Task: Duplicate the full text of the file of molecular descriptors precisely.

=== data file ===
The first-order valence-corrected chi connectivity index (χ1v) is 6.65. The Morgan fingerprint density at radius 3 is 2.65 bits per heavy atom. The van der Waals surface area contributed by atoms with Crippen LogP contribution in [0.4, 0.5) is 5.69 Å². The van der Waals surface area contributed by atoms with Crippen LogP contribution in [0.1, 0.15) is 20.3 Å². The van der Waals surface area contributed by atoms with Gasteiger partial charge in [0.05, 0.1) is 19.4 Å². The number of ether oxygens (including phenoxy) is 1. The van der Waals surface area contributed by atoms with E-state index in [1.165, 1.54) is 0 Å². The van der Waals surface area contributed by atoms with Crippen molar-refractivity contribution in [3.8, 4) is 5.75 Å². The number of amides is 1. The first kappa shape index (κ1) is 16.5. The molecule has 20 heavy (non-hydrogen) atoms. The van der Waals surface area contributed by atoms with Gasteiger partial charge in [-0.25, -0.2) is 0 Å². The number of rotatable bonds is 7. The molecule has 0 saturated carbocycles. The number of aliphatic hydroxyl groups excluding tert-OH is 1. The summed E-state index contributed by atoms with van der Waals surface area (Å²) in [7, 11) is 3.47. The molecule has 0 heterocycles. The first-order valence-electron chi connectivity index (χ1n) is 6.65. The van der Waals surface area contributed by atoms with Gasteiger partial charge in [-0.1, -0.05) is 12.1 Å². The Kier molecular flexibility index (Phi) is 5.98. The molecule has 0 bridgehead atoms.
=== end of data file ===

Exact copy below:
The first-order valence-corrected chi connectivity index (χ1v) is 6.65. The Morgan fingerprint density at radius 3 is 2.65 bits per heavy atom. The van der Waals surface area contributed by atoms with Crippen LogP contribution in [0.4, 0.5) is 5.69 Å². The van der Waals surface area contributed by atoms with Crippen LogP contribution in [0.1, 0.15) is 20.3 Å². The van der Waals surface area contributed by atoms with Gasteiger partial charge in [0.05, 0.1) is 19.4 Å². The number of ether oxygens (including phenoxy) is 1. The van der Waals surface area contributed by atoms with E-state index in [1.165, 1.54) is 0 Å². The van der Waals surface area contributed by atoms with Crippen molar-refractivity contribution in [3.8, 4) is 5.75 Å². The number of amides is 1. The first kappa shape index (κ1) is 16.5. The molecule has 20 heavy (non-hydrogen) atoms. The van der Waals surface area contributed by atoms with Gasteiger partial charge in [-0.25, -0.2) is 0 Å². The number of rotatable bonds is 7. The molecule has 0 saturated carbocycles. The number of aliphatic hydroxyl groups excluding tert-OH is 1. The summed E-state index contributed by atoms with van der Waals surface area (Å²) in [7, 11) is 3.47. The molecule has 0 heterocycles. The first-order valence-electron chi connectivity index (χ1n) is 6.65. The van der Waals surface area contributed by atoms with Gasteiger partial charge in [-0.1, -0.05) is 12.1 Å². The Kier molecular flexibility index (Phi) is 5.98. The molecule has 0 bridgehead atoms.